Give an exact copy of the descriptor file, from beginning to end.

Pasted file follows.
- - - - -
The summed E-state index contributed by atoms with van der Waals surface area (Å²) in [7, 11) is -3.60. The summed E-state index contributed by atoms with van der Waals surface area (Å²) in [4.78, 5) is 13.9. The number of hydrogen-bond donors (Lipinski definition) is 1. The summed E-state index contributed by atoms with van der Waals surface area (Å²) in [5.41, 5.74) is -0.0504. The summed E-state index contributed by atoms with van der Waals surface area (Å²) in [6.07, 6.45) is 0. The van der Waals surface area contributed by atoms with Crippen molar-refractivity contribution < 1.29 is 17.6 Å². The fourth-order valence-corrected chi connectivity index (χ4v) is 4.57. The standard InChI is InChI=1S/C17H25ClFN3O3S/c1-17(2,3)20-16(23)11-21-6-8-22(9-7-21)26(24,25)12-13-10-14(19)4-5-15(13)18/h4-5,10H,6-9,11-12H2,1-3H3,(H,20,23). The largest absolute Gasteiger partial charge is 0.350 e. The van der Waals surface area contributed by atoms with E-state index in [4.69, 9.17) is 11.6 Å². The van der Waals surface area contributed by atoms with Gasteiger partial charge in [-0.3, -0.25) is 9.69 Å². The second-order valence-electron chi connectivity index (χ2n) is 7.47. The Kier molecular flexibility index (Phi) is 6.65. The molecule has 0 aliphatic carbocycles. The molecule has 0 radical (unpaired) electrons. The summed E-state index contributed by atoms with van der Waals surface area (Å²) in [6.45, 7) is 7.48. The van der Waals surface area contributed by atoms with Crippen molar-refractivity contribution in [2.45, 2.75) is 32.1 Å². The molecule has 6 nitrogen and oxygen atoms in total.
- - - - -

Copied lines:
The summed E-state index contributed by atoms with van der Waals surface area (Å²) in [7, 11) is -3.60. The summed E-state index contributed by atoms with van der Waals surface area (Å²) in [4.78, 5) is 13.9. The number of hydrogen-bond donors (Lipinski definition) is 1. The summed E-state index contributed by atoms with van der Waals surface area (Å²) in [5.41, 5.74) is -0.0504. The summed E-state index contributed by atoms with van der Waals surface area (Å²) in [6.07, 6.45) is 0. The van der Waals surface area contributed by atoms with Crippen molar-refractivity contribution < 1.29 is 17.6 Å². The fourth-order valence-corrected chi connectivity index (χ4v) is 4.57. The standard InChI is InChI=1S/C17H25ClFN3O3S/c1-17(2,3)20-16(23)11-21-6-8-22(9-7-21)26(24,25)12-13-10-14(19)4-5-15(13)18/h4-5,10H,6-9,11-12H2,1-3H3,(H,20,23). The largest absolute Gasteiger partial charge is 0.350 e. The van der Waals surface area contributed by atoms with E-state index in [4.69, 9.17) is 11.6 Å². The van der Waals surface area contributed by atoms with Gasteiger partial charge in [-0.3, -0.25) is 9.69 Å². The second-order valence-electron chi connectivity index (χ2n) is 7.47. The Kier molecular flexibility index (Phi) is 6.65. The molecule has 0 aliphatic carbocycles. The molecule has 0 radical (unpaired) electrons. The summed E-state index contributed by atoms with van der Waals surface area (Å²) in [6.45, 7) is 7.48. The van der Waals surface area contributed by atoms with Crippen molar-refractivity contribution in [2.45, 2.75) is 32.1 Å². The molecule has 6 nitrogen and oxygen atoms in total.